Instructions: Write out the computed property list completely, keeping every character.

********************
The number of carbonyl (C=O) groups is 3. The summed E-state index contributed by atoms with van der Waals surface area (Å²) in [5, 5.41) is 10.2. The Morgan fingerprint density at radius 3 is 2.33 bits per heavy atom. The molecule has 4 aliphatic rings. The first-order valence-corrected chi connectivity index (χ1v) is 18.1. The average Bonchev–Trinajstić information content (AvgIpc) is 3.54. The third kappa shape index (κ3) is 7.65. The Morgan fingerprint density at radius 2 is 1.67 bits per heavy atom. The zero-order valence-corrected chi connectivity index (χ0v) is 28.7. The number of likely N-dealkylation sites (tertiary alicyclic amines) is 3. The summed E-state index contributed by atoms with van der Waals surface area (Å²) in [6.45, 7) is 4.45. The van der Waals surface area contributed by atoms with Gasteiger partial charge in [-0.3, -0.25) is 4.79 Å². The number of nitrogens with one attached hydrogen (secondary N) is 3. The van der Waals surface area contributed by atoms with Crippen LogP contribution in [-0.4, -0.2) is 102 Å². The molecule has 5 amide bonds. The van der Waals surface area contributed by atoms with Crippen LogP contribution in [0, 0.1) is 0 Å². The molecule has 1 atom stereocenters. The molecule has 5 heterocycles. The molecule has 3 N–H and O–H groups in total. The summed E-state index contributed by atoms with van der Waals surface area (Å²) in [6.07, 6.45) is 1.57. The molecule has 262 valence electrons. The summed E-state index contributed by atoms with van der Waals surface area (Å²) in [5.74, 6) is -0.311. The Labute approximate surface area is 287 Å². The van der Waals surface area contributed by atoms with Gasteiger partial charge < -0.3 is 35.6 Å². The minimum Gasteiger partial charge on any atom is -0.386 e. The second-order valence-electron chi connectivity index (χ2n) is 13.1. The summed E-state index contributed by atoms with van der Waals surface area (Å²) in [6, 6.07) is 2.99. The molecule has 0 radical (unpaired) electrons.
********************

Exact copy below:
The number of carbonyl (C=O) groups is 3. The summed E-state index contributed by atoms with van der Waals surface area (Å²) in [5, 5.41) is 10.2. The Morgan fingerprint density at radius 3 is 2.33 bits per heavy atom. The molecule has 4 aliphatic rings. The first-order valence-corrected chi connectivity index (χ1v) is 18.1. The average Bonchev–Trinajstić information content (AvgIpc) is 3.54. The third kappa shape index (κ3) is 7.65. The Morgan fingerprint density at radius 2 is 1.67 bits per heavy atom. The zero-order valence-corrected chi connectivity index (χ0v) is 28.7. The number of likely N-dealkylation sites (tertiary alicyclic amines) is 3. The summed E-state index contributed by atoms with van der Waals surface area (Å²) in [6.45, 7) is 4.45. The van der Waals surface area contributed by atoms with Gasteiger partial charge in [-0.3, -0.25) is 4.79 Å². The number of nitrogens with one attached hydrogen (secondary N) is 3. The van der Waals surface area contributed by atoms with Crippen LogP contribution in [-0.4, -0.2) is 102 Å². The molecule has 5 amide bonds. The van der Waals surface area contributed by atoms with Crippen LogP contribution in [0, 0.1) is 0 Å². The molecule has 1 atom stereocenters. The molecule has 5 heterocycles. The molecule has 3 N–H and O–H groups in total. The summed E-state index contributed by atoms with van der Waals surface area (Å²) in [6.07, 6.45) is 1.57. The molecule has 262 valence electrons. The summed E-state index contributed by atoms with van der Waals surface area (Å²) in [5.74, 6) is -0.311. The Labute approximate surface area is 287 Å². The van der Waals surface area contributed by atoms with Gasteiger partial charge < -0.3 is 35.6 Å². The minimum Gasteiger partial charge on any atom is -0.386 e. The second-order valence-electron chi connectivity index (χ2n) is 13.1. The summed E-state index contributed by atoms with van der Waals surface area (Å²) in [6, 6.07) is 2.99. The molecule has 0 radical (unpaired) electrons.